Calgary Co-op employs over 3,800 people and has sales over $1 billion. Red River Co-op in Winnipeg purchases over $5 million in locally produced goods and pumped over $40 million directly back into the local economy through patronage cheques to its members – and that’s not including wages, social investments, volunteer hours, and sponsorships.

The indirect benefits of a locally-owned business this large is significant. Families, businesses and local farmers depend on this business. Mortgages, wages, and investments are made because of this business. In short, the business matters socially, culturally, and economically to everyone in the area – whether they’re a member or not.

A unique feat of governance

These independent co-ops also own a share in a federation – a co-op of co-ops – called Federated Co-operatives Limited (FCL). This federation is an administrative and wholesale support business.

Its head office happens to be in Saskatoon – but don’t confuse it with Saskatoon Co-op, a locally owned co-op with close to 1100 employees and nearly $500 million in sales of its own.

Despite its intimidating title, FCL is not a corporate overlord for co-ops. Quite the opposite. FCL is governed and owned by roughly 180 co-op businesses with 2,500 retail locations employing about 22,000 people in over 580 communities across the prairies. These co-ops run FCL, not the other way around.

The story of the CRS and FCL is an amazing and unique feat of prairie-style co-operation, and the impact on western Canada continues to be significant.

Neerlandia Co-op, Alberta

Big and small impacts

FCL alone employs over 3,400 people, manages a refinery, and creates major economic impacts that literally fuel western Canada – one small town and one big tractor at a time. Last year, the business had revenues near $10B and a profit over $1B. This profit is largely redistributed throughout the entire prairie region via the 180 co-ops that own FCL.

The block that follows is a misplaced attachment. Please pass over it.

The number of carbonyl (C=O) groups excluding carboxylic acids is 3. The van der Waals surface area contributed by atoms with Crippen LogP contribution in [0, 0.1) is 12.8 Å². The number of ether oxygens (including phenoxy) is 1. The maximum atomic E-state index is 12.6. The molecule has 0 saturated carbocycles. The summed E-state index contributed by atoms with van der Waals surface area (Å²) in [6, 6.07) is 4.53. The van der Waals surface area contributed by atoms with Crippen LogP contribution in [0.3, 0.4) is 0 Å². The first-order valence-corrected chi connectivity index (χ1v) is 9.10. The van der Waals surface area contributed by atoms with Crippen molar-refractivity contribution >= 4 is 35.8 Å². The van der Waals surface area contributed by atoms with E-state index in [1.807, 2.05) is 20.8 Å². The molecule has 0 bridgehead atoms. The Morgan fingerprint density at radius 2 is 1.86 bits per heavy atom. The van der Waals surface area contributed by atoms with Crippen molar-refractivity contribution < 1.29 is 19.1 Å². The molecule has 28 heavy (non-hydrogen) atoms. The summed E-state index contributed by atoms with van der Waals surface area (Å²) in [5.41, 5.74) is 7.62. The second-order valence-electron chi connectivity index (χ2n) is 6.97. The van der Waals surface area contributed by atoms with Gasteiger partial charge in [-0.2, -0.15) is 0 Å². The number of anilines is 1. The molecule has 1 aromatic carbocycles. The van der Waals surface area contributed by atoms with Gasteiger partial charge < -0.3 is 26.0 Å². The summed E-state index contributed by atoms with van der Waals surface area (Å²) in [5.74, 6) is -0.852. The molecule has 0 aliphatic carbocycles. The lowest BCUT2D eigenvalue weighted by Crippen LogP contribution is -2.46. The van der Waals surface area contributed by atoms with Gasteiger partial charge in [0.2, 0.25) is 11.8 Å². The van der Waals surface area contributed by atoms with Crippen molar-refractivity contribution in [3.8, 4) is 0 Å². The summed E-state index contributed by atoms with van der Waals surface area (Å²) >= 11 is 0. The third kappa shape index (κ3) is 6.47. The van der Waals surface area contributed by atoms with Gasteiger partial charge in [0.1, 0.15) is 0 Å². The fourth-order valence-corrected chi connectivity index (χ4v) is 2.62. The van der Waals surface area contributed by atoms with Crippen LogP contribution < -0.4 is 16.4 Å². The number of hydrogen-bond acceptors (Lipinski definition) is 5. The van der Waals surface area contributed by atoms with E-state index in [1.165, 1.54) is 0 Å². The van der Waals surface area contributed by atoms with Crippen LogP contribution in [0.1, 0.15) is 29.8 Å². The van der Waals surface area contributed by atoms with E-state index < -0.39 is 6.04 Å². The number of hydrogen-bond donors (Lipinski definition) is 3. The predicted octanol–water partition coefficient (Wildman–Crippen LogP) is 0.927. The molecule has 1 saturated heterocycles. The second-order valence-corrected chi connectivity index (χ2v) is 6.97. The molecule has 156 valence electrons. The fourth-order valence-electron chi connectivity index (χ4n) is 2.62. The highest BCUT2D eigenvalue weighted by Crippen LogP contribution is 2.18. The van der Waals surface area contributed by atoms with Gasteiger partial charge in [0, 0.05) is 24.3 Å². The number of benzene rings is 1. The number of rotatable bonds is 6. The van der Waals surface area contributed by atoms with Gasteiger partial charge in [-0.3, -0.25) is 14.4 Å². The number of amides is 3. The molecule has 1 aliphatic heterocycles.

What happens with that money? Schools get playground equipment. Food banks and other charities receive hundreds of thousands in support each year. Community gardens, skate parks, conservation areas, and numerous other social and cultural places and events that you enjoy are supported by these local co-ops.

Two million dollars is being invested right now into western Canadian communities just through the Co-operative Retailing System Community Spaces program alone.

Besides retail co-ops, credit unions (which are financial co-ops) add a huge economic bump on top of that. With billions in assets, credit unions across western Canada finance local businesses, mortgage houses and, importantly, put the profits they make in the pockets of the folks who bank with them and the communities they operate in.

Increasing local wealth

Profits from co-ops, like most small to medium enterprises, grow and benefit their local economies.

This feature is a major difference from investor-driven organizations: profits stay in the local economy and help build local wealth. As western Canadians, we benefit directly from these businesses.

Consider a co-op

So, consider a co-op. It’s a different – and sometimes better – way to do business.

Your local co-op is paying wages, buying quality locally produced goods, sometimes providing critical utilities and services, reducing input costs for farmers, purchasing western Canadian bitumen and pumping billions into the western Canadian economy.

It’s also sponsoring your Chamber, perhaps a hockey team or two, and putting up a slide in the school playground. That’s good for everyone.

So, next time you pass by your local co-op, show that economic gem a little love. It plays an important role in your community and in communities across the prairies.

Related:

Co-op is a co-op but a co-op is not necessarily Co-op. Got it?

5 ways co-ops improve economic growth in rural and remote communities

People in a co-op